Manuel Antonio & Quepos


My number 1 recommendation would easily be Hostel Plinio. This place is almost out of a dream! It is basically a massive tree house hostel, with free breakfast, a pool, a huge lounging area overlooking the jungle, and amazing views! I have very found memories of sitting on the balcony, reading a book and watching the little monkeys playing in the trees. To get to Hostel Plinio, you need to catch the bus that runs every half hour from Quepos to Manuel Antonio (just look for the bus area that says ‘Manuel Antonio when you arrive in Quepos), and get off after about 5 minutes when you see a hostel on your left hand side. It is entirely possible to walk to the hostel from Quepos however there is no path so you must walk on the road, so be very very careful if you choose to walk (it is uphill from Quepos to the Hostel, and downhill from the Hostel to Quepos).


Hostel Plinio offers a delicious breakfast of Gallo Pinto (you may dislike eating this rice/egg/bean/banana breakfast when you first arrive in Costa Rica, but if you are like me you will fall in love with it pretty quickly). Manuel Antonio is more expensive than Quepos, so I would recommend eating in Quepos, at one of the local restaurants around.

The Brooklyn Bakery is a great option for lunch as it is affordable and has an extensive range of delicious foods, savory and sweet, and a lovely little area to eat them at.

For a cheaper bakery option, check out the local Musmanni Bakery. This place has some delicious treats at super cheap prices, just grab a tray and load up with tongs! Take more than you think you can eat, or you’ll end up like me who had to keep going back daily to get more yummy treats.


I found Quepos and Manuel Antonio as more of a quiet, relaxing adventure than a nightlife destination. I found myself just getting a bottle of wine from the supermarket in Quepos and drinking with new found friends at the hostel each night, sometimes with the guitar! There were a range of bars advertised on the chalk board at Hostel Plinio though, so check that out and ask the awesome staff if they can recommend somewhere for a drink.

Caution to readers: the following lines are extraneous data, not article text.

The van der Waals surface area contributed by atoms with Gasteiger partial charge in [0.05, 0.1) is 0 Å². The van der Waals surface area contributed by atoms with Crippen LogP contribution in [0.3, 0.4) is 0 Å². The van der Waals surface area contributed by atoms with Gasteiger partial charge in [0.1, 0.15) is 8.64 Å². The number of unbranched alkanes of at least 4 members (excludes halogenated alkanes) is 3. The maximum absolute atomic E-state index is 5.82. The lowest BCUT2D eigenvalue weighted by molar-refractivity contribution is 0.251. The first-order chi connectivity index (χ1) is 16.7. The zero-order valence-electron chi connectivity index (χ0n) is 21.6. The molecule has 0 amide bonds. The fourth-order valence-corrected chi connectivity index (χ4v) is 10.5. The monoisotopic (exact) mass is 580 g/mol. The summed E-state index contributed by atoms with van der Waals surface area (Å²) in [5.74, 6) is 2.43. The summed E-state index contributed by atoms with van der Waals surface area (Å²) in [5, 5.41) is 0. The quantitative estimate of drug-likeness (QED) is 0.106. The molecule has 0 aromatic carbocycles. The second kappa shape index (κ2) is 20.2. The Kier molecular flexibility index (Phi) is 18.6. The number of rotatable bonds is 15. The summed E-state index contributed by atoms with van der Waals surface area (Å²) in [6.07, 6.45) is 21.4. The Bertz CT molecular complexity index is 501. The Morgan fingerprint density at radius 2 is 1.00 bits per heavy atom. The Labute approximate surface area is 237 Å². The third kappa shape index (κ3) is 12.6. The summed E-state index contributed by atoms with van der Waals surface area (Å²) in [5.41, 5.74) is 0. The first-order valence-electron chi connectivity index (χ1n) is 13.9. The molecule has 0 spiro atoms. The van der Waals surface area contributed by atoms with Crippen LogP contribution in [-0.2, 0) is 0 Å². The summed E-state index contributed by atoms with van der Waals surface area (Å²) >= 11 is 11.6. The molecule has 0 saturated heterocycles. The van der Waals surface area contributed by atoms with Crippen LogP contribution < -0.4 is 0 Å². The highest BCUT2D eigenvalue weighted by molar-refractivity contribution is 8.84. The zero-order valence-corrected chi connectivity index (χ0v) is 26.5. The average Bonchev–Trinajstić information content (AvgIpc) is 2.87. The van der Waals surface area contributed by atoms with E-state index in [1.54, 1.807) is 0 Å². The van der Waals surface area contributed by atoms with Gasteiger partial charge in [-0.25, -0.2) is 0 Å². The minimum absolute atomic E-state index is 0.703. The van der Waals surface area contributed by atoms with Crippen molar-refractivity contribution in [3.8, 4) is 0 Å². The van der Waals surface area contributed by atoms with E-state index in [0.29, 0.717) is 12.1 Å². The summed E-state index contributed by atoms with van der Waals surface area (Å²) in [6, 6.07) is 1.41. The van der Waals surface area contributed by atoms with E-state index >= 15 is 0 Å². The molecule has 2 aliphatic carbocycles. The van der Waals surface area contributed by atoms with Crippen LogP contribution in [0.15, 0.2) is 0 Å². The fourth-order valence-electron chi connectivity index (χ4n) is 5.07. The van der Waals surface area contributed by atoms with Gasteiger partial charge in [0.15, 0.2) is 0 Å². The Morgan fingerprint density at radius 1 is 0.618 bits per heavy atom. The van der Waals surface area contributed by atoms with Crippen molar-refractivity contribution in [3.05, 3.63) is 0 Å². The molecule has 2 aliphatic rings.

The Manuel Antonio National Park is an excellent way to spend the day! I would head here in the morning and spend the day taking leisurely walks throughout the park, trying to spot the various animals! The park is called home by animals including the two toed sloth, the squirrel monkey, and the white headed Capuchin monkey. There is 180 species of birds living in Manuel Antonio, including toucans and woodpeckers! I would recommend to eat a hearty breakfast, as they do not permit much food into the park, in case the local wildlife steals it (which is more common than you would expect!). Don’t expect the park officers to keep your food for you until you return either, because unfortunately they won’t. I would bring some fruit, as this should be allowed into the park. Pack your bathers though and a good pair of walking shoes to make the most of the beautiful beaches inside the park.

There are many Waterfalls around the Quepos and Manuel Antonio area, and while I was too lazy to find them (which I seriously regret now) maybe you will have more motivation! The staff at Plinito gave us great directions on how to find all the hidden waterfalls, and while they may be hard to get to, they are apparently worth the effort!

The Quepos Markets are open from 4pm on Friday and again Saturday morning. While they are not huge, it is a great way to get out and see what the locals are selling, from fresh fruits and vegetables to jewelry and souvenirs.


-Be super careful if you decide to walk between the hostel and Quepos, make sure to listen out for traffic and stop and step to the side when it comes. The bus will not pick you up if you are walking, you will need to be at a designated stop (just outside the hostel it stops but I enjoyed the walk most days).